Brazil’s Fiscal Plan Could Falter Without Pension Reform

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  • Spending cap without cutbacks on pensions would squeeze budget
  • Raising taxes next year is “Plan C,” Secretary Almeida says

Acting President Michel Temer’s prized fiscal austerity proposal to cap public spending will only succeed if he can convince Brazil’s Congress to pass a controversial pension reform as well, according to a leading member of his economic team.

While Temer’s administration is confident it can win congressional approval this year of a constitutional amendment to limit federal spending, the inability to cut back on retirement benefits would put public finances at risk, said Mansueto Almeida, the Finance Ministry’s secretary of economic monitoring. A spending cap with growing pension obligations would squeeze other areas in the budget such as health care, he said.

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“With the constitutional amendment, spending will be limited, and without pension reform, those costs are going to just grow and grow and grow,” said Almeida, who studied public policy at the Massachusetts Institute of Technology and ran a popular blog on public finance before joining the ministry.

Any failure to shore up public accounts would be a major setback to Temer, who since entering office in May has pledged repeatedly to shrink a near-record budget deficit and contain inflation in order to revive investor and consumer confidence. Temer, 75, will govern until the end of 2018 if the Senate decides to permanently oust his predecessor Dilma Rousseff in an impeachment vote that’s anticipated by early September.

Possible Reforms

Temer’s economic team expects to finalize its proposal for pension reform by the end of this year, meaning in the best-case scenario it would get congressional approval in 2017, Almeida, 47, said in an interview. Congress hasn’t set a date to vote on spending limits.

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Pension reforms could entail setting a minimum retirement age and cutting back on benefits, Almeida said, adding that the government would probably offer a transition period that would gradually apply the law to workers.

The length of the transition phase will probably be a point of negotiation with groups resisting reform, Almeida said. He cautioned against waiting too long to implement the changes, since federal spending caps could be in place as early as next year.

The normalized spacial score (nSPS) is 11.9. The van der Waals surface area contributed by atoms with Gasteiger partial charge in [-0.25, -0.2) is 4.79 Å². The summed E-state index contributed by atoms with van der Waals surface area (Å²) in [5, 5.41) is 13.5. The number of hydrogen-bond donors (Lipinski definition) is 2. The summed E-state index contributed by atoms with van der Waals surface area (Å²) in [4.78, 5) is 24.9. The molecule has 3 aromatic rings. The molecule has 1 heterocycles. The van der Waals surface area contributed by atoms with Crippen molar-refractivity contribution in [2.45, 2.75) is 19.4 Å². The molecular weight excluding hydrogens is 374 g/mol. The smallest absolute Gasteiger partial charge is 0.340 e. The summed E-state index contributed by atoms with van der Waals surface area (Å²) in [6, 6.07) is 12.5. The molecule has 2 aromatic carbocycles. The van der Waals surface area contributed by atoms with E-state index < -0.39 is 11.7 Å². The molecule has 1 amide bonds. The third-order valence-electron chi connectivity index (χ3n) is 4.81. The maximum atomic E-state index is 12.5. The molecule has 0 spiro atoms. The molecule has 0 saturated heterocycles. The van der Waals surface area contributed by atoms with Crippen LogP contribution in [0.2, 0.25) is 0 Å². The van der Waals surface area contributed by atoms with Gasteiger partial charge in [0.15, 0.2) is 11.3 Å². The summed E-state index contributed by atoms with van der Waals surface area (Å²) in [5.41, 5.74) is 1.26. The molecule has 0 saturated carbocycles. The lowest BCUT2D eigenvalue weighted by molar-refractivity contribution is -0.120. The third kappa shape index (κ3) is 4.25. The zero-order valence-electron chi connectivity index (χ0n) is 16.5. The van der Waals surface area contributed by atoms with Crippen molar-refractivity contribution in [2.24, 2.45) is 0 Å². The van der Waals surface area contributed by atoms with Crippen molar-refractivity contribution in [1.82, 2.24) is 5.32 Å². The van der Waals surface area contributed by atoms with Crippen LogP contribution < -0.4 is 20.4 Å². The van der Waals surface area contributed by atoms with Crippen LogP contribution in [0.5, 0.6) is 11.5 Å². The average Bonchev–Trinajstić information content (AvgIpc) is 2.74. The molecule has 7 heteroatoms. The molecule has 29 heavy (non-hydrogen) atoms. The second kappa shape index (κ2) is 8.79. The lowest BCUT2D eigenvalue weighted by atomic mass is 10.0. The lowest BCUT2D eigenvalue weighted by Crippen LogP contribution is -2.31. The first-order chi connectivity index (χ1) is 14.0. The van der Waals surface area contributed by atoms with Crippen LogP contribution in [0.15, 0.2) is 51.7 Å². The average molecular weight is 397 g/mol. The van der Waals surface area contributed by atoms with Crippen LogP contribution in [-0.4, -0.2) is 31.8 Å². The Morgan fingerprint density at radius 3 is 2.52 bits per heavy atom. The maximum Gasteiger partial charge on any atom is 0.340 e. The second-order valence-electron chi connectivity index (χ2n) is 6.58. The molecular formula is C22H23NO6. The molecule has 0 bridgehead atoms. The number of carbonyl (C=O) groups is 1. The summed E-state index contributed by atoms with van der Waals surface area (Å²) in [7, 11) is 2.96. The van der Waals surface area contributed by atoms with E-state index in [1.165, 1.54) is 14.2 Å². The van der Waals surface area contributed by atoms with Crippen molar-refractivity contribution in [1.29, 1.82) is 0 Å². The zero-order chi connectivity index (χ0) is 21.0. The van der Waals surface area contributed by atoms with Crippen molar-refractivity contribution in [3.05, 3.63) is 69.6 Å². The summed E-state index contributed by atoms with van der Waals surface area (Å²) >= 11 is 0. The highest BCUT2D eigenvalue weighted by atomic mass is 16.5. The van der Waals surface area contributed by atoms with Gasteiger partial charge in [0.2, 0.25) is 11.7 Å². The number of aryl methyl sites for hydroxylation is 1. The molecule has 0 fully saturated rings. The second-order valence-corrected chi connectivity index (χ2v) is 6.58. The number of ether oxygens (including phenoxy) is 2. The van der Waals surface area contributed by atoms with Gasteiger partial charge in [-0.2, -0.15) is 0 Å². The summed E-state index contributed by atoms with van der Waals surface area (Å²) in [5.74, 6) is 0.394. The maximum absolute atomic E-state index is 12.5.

Labor unions and left-leaning politicians have denounced talk of cutting back on pensions, saying that would be an affront to workers’ rights. Almeida said the government intends to hold a frank discussion with society to show how Brazil’s retirement system is unsustainable, especially if Congress agrees to limit federal expenditures. According to government estimates, pension costs as a percentage of gross domestic product will more than double by 2060 to 17 percent from 8 percent this year.

“The spending cap bill will inspire a more serious debate about what makes sense to spend money on,” he said.

Even if it caps spending next year, the government’s challenge in 2017 will be to meet its commitment to shrink the budget deficit before interest payments, Almeida said. The administration should be able to hit its target by selling assets such as real estate and subsidiaries of state companies.

“The Treasury is consulting with each ministry to see what they are going to sell and how much can be raised in each area,” he said.

‘Plan C’

Temer’s economic team hasn’t ruled out tax increases, though Almeida described them as a “Plan C” only to be used if Brazil is far from reaching its fiscal goals. The gasoline tax known as Cide, which the government can raise without congressional approval, is out of the question, he said.

“The impact on inflation would be too big,” Almeida said. “The president of the central bank would come in here and kill every one of us.”

The government is revising up its 2017 GDP forecast to a 1.6 percent growth, which means more revenues that could allow the administration to meet its fiscal target without raising taxes, newspapers Valor Economico and Estado de S. Paulo reported.

Closing tax loopholes can also help the government shore up public accounts without increasing Brazil’s already heavy tax burden. The country’s nominal budget deficit hit a record 10.89 percent of GDP in January, before easing to 9.96 percent in June.

Temer also wants to make industry regulations and labor requirements more flexible in order to attract investors and revive growth. Almeida presented all of these changes as part of a sweeping reform agenda to get the economy back on track following the longest recession in decades.

“The government’s whole strategy is focused on structural reform,” he said. “This is going to change the reality of the country, if approved.”